Residents are urged to take precautions starting tomorrow into Feb. 1 when temperatures will drop to a windchill of minus 32 Celsius. With information provided by Environment Canada, the city warns against health risks caused by cold and windchill.

These include frostbite and hypothermia in the most vulnerable like children, older adults, and chronic illness sufferers. People who spend a lot of time outdoors, whether that be for work or due to homelessness are also at significant risk.

Proper shelter and clothing are key to staying safe over the next few days as freezing to death is a real risk. Below are tips for staying safe and warm provided directly by the city:

During an extreme cold warning


• Call or visit vulnerable family, friends and neighbours, especially isolated seniors and ensure they have proper supplies to stay warm and dry.
• Avoid drinking alcohol. Alcohol increases blood flow, making you feel warm even though you are losing body heat.
• Winter driving has its own challenges. An emergency car kit can help. Important items to include are a cell phone charger, flashlight, blankets and sand bags, snacks, shovel, booster cables, and towing company numbers.

Appropriate clothing

• Cover exposed skin as frostbite can develop within minutes, especially with increased wind chill.
• Always wear clothing appropriate for the weather. Synthetic and wool fabrics provide better insulation. Dress in layers with a wind resistant outer layer.
• Wear warm socks, mittens, a hat and scarf and be sure to cover your nose.
• If you get wet, change into dry clothing as soon as possible. You lose heat faster when you’re wet.

If it’s too cold for you, it’s too cold for your pets

• When the temperature drops below freezing, pets should not be left outside for extended periods of time. Cats, short-haired dogs and puppies are particularly vulnerable in extreme cold temperatures.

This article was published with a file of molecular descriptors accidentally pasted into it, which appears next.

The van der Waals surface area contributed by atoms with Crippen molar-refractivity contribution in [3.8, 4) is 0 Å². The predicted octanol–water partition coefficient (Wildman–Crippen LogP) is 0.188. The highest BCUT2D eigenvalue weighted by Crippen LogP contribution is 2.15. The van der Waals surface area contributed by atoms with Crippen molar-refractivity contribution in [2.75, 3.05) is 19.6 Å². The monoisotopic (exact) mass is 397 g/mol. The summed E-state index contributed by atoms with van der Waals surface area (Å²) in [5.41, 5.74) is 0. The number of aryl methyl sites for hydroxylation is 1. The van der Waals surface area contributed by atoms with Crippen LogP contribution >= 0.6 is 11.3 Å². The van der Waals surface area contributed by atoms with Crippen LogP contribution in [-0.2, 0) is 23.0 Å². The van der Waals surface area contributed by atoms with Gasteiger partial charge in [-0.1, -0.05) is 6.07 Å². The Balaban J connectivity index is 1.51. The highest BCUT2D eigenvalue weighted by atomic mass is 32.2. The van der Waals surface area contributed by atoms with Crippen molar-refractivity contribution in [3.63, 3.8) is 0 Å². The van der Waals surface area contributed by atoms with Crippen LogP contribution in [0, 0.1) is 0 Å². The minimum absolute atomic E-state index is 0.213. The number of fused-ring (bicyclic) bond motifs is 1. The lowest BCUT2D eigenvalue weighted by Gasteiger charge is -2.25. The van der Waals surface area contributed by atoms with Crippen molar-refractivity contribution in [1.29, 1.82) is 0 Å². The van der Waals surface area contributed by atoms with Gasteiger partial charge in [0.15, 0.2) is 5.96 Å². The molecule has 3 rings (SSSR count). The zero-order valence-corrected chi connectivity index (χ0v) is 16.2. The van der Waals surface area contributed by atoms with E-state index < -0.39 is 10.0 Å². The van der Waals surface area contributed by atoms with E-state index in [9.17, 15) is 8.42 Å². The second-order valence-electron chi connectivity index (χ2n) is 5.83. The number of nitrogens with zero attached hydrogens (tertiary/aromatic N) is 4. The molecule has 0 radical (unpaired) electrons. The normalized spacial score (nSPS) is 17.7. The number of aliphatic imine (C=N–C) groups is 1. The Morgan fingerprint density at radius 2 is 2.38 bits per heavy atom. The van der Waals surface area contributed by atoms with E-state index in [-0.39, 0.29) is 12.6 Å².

• Never leave your cat or dog alone in a car during extreme cold weather. Cars hold in the cold, acting like refrigerators, which could cause serious harm.
• For more information and safety tips for pets and extreme cold weather, visit the Ontario SPCA’s website.

Seek shelter or local warming centre

  • Inn From the Cold Emergency Winter Shelter, and Mosaic Interfaith Out of the Cold Program are offering overnight shelter, clothing and meals to adults.
    • For more information about Inn From The Cold, visit innfromthecold.ca or call 904.895.8889.
    • For more information about the Mosaic Interfaith Out of the Cold Program, call 416.948.6682 or toll free 1.877.338.3398.
    • The York Region Street Outreach Van is also travelling throughout York Region, providing assistance to homeless and at-risk individuals. The van staff provides sleeping bags, warm clothes and referrals to shelter programs. The van operates seven days a week from 2:00 p.m. to 9:00 p.m. To schedule a meeting place and time with the Street Outreach Van, individuals can call 1.866.553.4053.

Warming Centres Available at Markham Community Centres & Libraries

• Aaniin Community Centre & Library, 5665 14th Ave
• Angus Glen Community Centre & Library, 3990 Major Mackenzie Drive East
• Armadale Community Centre, 2401 Denison Street
• Cornell Community Centre & Library, 3201 Bur Oak Avenue
• Milliken Mills Community Centre & Library, 7600 Kennedy Road
• Thornhill Community Centre & Library, 7755 Bayview Avenue
• Centennial Community Centre, 8600 McCowan Road
• Markham Village Library, 6031 Hwy 7
• Unionville Library, 15 Library Lane

For a complete list of facilities and hours of operation, visit markham.ca.

For more information on emergency preparedness, visit markham.ca/AreYouPrepared

(Photo credit: Laurence Cruz)